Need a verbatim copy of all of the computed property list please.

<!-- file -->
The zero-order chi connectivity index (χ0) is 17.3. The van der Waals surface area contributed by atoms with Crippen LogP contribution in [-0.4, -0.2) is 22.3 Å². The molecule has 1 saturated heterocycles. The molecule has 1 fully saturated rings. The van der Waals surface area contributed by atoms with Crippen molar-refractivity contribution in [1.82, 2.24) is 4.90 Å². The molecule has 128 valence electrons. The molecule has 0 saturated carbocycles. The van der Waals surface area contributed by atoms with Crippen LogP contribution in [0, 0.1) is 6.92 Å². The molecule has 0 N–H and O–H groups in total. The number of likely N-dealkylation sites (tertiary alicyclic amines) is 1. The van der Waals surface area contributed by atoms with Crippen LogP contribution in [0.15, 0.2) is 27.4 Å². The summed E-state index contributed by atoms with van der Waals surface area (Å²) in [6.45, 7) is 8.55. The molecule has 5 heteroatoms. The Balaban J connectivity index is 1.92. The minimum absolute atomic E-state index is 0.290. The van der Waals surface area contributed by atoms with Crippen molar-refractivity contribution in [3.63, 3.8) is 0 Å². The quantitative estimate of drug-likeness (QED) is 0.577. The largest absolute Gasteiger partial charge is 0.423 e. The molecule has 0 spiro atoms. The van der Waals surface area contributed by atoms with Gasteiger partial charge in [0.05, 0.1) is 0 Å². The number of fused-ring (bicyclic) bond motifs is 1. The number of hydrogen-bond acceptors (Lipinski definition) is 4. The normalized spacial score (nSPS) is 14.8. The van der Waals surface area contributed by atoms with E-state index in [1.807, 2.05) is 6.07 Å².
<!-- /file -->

The zero-order chi connectivity index (χ0) is 17.3. The van der Waals surface area contributed by atoms with Crippen LogP contribution in [-0.4, -0.2) is 22.3 Å². The molecule has 1 saturated heterocycles. The molecule has 1 fully saturated rings. The van der Waals surface area contributed by atoms with Crippen molar-refractivity contribution in [1.82, 2.24) is 4.90 Å². The molecule has 128 valence electrons. The molecule has 0 saturated carbocycles. The van der Waals surface area contributed by atoms with Crippen LogP contribution in [0, 0.1) is 6.92 Å². The molecule has 0 N–H and O–H groups in total. The number of likely N-dealkylation sites (tertiary alicyclic amines) is 1. The van der Waals surface area contributed by atoms with Crippen LogP contribution in [0.15, 0.2) is 27.4 Å². The summed E-state index contributed by atoms with van der Waals surface area (Å²) in [6.45, 7) is 8.55. The molecule has 5 heteroatoms. The Balaban J connectivity index is 1.92. The minimum absolute atomic E-state index is 0.290. The van der Waals surface area contributed by atoms with Crippen molar-refractivity contribution in [3.63, 3.8) is 0 Å². The quantitative estimate of drug-likeness (QED) is 0.577. The largest absolute Gasteiger partial charge is 0.423 e. The molecule has 0 spiro atoms. The van der Waals surface area contributed by atoms with Gasteiger partial charge in [0.05, 0.1) is 0 Å². The number of fused-ring (bicyclic) bond motifs is 1. The number of hydrogen-bond acceptors (Lipinski definition) is 4. The normalized spacial score (nSPS) is 14.8. The van der Waals surface area contributed by atoms with E-state index in [1.807, 2.05) is 6.07 Å².